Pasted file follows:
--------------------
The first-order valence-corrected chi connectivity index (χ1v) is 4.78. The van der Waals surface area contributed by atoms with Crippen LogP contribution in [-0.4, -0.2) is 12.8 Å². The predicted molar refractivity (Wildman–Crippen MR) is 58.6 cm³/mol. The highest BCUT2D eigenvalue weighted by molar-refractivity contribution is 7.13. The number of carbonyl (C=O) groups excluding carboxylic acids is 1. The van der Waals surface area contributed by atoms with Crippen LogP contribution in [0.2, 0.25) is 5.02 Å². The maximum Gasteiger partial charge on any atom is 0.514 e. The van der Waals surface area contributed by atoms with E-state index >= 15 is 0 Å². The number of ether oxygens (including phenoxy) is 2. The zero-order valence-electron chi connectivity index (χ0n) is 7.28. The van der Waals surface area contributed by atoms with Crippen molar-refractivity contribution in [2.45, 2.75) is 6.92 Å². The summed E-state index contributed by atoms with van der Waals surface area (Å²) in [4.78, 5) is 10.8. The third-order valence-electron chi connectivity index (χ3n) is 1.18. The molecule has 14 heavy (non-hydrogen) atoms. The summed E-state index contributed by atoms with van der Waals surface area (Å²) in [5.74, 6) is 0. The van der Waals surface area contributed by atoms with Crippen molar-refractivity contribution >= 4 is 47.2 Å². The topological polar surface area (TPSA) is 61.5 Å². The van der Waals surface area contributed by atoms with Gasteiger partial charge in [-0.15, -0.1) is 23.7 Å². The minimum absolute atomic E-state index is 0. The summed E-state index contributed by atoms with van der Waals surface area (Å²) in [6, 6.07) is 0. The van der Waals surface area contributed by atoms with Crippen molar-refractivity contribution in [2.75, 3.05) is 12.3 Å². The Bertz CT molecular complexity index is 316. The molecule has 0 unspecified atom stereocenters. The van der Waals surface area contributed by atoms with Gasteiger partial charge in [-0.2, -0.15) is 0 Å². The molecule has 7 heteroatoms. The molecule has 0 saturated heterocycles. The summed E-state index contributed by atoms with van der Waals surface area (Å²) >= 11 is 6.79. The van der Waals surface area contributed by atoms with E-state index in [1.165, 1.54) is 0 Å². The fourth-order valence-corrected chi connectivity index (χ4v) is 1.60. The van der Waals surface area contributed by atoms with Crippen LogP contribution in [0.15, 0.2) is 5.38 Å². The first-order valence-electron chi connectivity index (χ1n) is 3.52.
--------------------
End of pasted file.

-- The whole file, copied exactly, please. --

The first-order valence-corrected chi connectivity index (χ1v) is 4.78. The van der Waals surface area contributed by atoms with Crippen LogP contribution in [-0.4, -0.2) is 12.8 Å². The predicted molar refractivity (Wildman–Crippen MR) is 58.6 cm³/mol. The highest BCUT2D eigenvalue weighted by molar-refractivity contribution is 7.13. The number of carbonyl (C=O) groups excluding carboxylic acids is 1. The van der Waals surface area contributed by atoms with Crippen LogP contribution in [0.2, 0.25) is 5.02 Å². The maximum Gasteiger partial charge on any atom is 0.514 e. The van der Waals surface area contributed by atoms with E-state index >= 15 is 0 Å². The number of ether oxygens (including phenoxy) is 2. The zero-order valence-electron chi connectivity index (χ0n) is 7.28. The van der Waals surface area contributed by atoms with Crippen molar-refractivity contribution in [2.45, 2.75) is 6.92 Å². The summed E-state index contributed by atoms with van der Waals surface area (Å²) in [4.78, 5) is 10.8. The third-order valence-electron chi connectivity index (χ3n) is 1.18. The molecule has 14 heavy (non-hydrogen) atoms. The summed E-state index contributed by atoms with van der Waals surface area (Å²) in [5.74, 6) is 0. The van der Waals surface area contributed by atoms with Crippen molar-refractivity contribution >= 4 is 47.2 Å². The topological polar surface area (TPSA) is 61.5 Å². The van der Waals surface area contributed by atoms with Gasteiger partial charge in [-0.15, -0.1) is 23.7 Å². The minimum absolute atomic E-state index is 0. The summed E-state index contributed by atoms with van der Waals surface area (Å²) in [6, 6.07) is 0. The van der Waals surface area contributed by atoms with Crippen molar-refractivity contribution in [2.75, 3.05) is 12.3 Å². The Bertz CT molecular complexity index is 316. The molecule has 0 unspecified atom stereocenters. The van der Waals surface area contributed by atoms with Gasteiger partial charge in [-0.2, -0.15) is 0 Å². The molecule has 7 heteroatoms. The molecule has 0 saturated heterocycles. The summed E-state index contributed by atoms with van der Waals surface area (Å²) >= 11 is 6.79. The van der Waals surface area contributed by atoms with E-state index in [1.165, 1.54) is 0 Å². The fourth-order valence-corrected chi connectivity index (χ4v) is 1.60. The van der Waals surface area contributed by atoms with Crippen LogP contribution in [0.15, 0.2) is 5.38 Å². The first-order valence-electron chi connectivity index (χ1n) is 3.52.